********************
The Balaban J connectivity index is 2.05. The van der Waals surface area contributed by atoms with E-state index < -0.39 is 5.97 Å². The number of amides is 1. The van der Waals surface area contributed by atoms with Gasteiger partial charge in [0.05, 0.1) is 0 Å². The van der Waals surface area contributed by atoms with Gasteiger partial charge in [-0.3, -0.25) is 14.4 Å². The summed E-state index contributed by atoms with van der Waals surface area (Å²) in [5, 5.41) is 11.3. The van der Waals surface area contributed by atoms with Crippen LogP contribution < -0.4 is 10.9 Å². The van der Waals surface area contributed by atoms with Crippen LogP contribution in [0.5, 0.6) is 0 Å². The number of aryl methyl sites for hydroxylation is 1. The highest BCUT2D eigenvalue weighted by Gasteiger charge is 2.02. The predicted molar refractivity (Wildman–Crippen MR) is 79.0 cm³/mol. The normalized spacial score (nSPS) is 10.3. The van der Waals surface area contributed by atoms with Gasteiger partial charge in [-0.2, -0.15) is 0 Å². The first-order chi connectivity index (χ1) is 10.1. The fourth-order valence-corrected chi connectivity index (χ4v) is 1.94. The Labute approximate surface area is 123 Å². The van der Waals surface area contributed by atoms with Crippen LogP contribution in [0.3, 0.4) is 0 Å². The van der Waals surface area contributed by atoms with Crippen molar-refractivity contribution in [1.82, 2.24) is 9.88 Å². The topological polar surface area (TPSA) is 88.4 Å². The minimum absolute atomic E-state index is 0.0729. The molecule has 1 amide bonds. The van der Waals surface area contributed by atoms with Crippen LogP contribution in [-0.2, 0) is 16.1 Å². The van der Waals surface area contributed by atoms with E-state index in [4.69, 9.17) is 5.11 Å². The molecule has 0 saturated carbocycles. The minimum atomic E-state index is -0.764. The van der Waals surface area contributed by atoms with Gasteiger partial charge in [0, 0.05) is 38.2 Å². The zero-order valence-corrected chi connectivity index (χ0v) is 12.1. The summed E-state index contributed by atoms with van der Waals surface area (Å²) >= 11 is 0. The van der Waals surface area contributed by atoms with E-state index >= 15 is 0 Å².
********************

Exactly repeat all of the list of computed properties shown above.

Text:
The Balaban J connectivity index is 2.05. The van der Waals surface area contributed by atoms with E-state index < -0.39 is 5.97 Å². The number of amides is 1. The van der Waals surface area contributed by atoms with Gasteiger partial charge in [0.05, 0.1) is 0 Å². The van der Waals surface area contributed by atoms with Gasteiger partial charge in [-0.3, -0.25) is 14.4 Å². The summed E-state index contributed by atoms with van der Waals surface area (Å²) in [5, 5.41) is 11.3. The van der Waals surface area contributed by atoms with Crippen LogP contribution < -0.4 is 10.9 Å². The van der Waals surface area contributed by atoms with Crippen LogP contribution in [0.5, 0.6) is 0 Å². The number of aryl methyl sites for hydroxylation is 1. The highest BCUT2D eigenvalue weighted by Gasteiger charge is 2.02. The predicted molar refractivity (Wildman–Crippen MR) is 79.0 cm³/mol. The normalized spacial score (nSPS) is 10.3. The van der Waals surface area contributed by atoms with Gasteiger partial charge in [-0.2, -0.15) is 0 Å². The first-order chi connectivity index (χ1) is 10.1. The fourth-order valence-corrected chi connectivity index (χ4v) is 1.94. The Labute approximate surface area is 123 Å². The van der Waals surface area contributed by atoms with Crippen LogP contribution in [0.3, 0.4) is 0 Å². The van der Waals surface area contributed by atoms with Crippen molar-refractivity contribution in [1.82, 2.24) is 9.88 Å². The topological polar surface area (TPSA) is 88.4 Å². The minimum absolute atomic E-state index is 0.0729. The molecule has 1 amide bonds. The van der Waals surface area contributed by atoms with Crippen LogP contribution in [-0.2, 0) is 16.1 Å². The van der Waals surface area contributed by atoms with E-state index in [4.69, 9.17) is 5.11 Å². The molecule has 0 saturated carbocycles. The minimum atomic E-state index is -0.764. The van der Waals surface area contributed by atoms with Gasteiger partial charge in [0, 0.05) is 38.2 Å². The zero-order valence-corrected chi connectivity index (χ0v) is 12.1. The summed E-state index contributed by atoms with van der Waals surface area (Å²) >= 11 is 0. The van der Waals surface area contributed by atoms with E-state index >= 15 is 0 Å².